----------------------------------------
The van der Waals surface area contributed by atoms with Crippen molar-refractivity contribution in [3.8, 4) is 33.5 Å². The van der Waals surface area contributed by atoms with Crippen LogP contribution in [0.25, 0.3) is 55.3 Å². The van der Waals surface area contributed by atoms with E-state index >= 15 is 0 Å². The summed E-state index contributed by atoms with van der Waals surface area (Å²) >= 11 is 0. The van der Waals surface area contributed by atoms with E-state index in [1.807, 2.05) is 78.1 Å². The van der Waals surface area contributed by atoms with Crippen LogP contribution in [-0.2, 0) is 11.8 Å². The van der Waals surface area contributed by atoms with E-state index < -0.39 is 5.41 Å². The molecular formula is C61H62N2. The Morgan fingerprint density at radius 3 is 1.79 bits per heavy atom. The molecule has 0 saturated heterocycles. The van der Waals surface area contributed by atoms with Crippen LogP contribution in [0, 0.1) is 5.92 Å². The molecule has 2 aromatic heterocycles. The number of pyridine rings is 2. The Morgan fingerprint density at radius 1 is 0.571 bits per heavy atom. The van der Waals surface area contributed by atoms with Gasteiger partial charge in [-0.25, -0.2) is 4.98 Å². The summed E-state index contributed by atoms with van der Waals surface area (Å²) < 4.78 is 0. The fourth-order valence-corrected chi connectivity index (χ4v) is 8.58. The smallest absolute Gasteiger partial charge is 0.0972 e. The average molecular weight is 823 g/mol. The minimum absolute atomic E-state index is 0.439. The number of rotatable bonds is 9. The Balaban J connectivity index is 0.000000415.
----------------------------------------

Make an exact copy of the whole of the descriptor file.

The van der Waals surface area contributed by atoms with Crippen molar-refractivity contribution in [3.8, 4) is 33.5 Å². The van der Waals surface area contributed by atoms with Crippen LogP contribution in [0.25, 0.3) is 55.3 Å². The van der Waals surface area contributed by atoms with E-state index >= 15 is 0 Å². The summed E-state index contributed by atoms with van der Waals surface area (Å²) >= 11 is 0. The van der Waals surface area contributed by atoms with E-state index in [1.807, 2.05) is 78.1 Å². The van der Waals surface area contributed by atoms with Crippen LogP contribution in [-0.2, 0) is 11.8 Å². The van der Waals surface area contributed by atoms with E-state index < -0.39 is 5.41 Å². The molecular formula is C61H62N2. The Morgan fingerprint density at radius 3 is 1.79 bits per heavy atom. The molecule has 0 saturated heterocycles. The van der Waals surface area contributed by atoms with Crippen LogP contribution in [0, 0.1) is 5.92 Å². The molecule has 2 aromatic heterocycles. The number of pyridine rings is 2. The Morgan fingerprint density at radius 1 is 0.571 bits per heavy atom. The van der Waals surface area contributed by atoms with Gasteiger partial charge in [-0.25, -0.2) is 4.98 Å². The summed E-state index contributed by atoms with van der Waals surface area (Å²) < 4.78 is 0. The fourth-order valence-corrected chi connectivity index (χ4v) is 8.58. The smallest absolute Gasteiger partial charge is 0.0972 e. The average molecular weight is 823 g/mol. The minimum absolute atomic E-state index is 0.439. The number of rotatable bonds is 9. The Balaban J connectivity index is 0.000000415.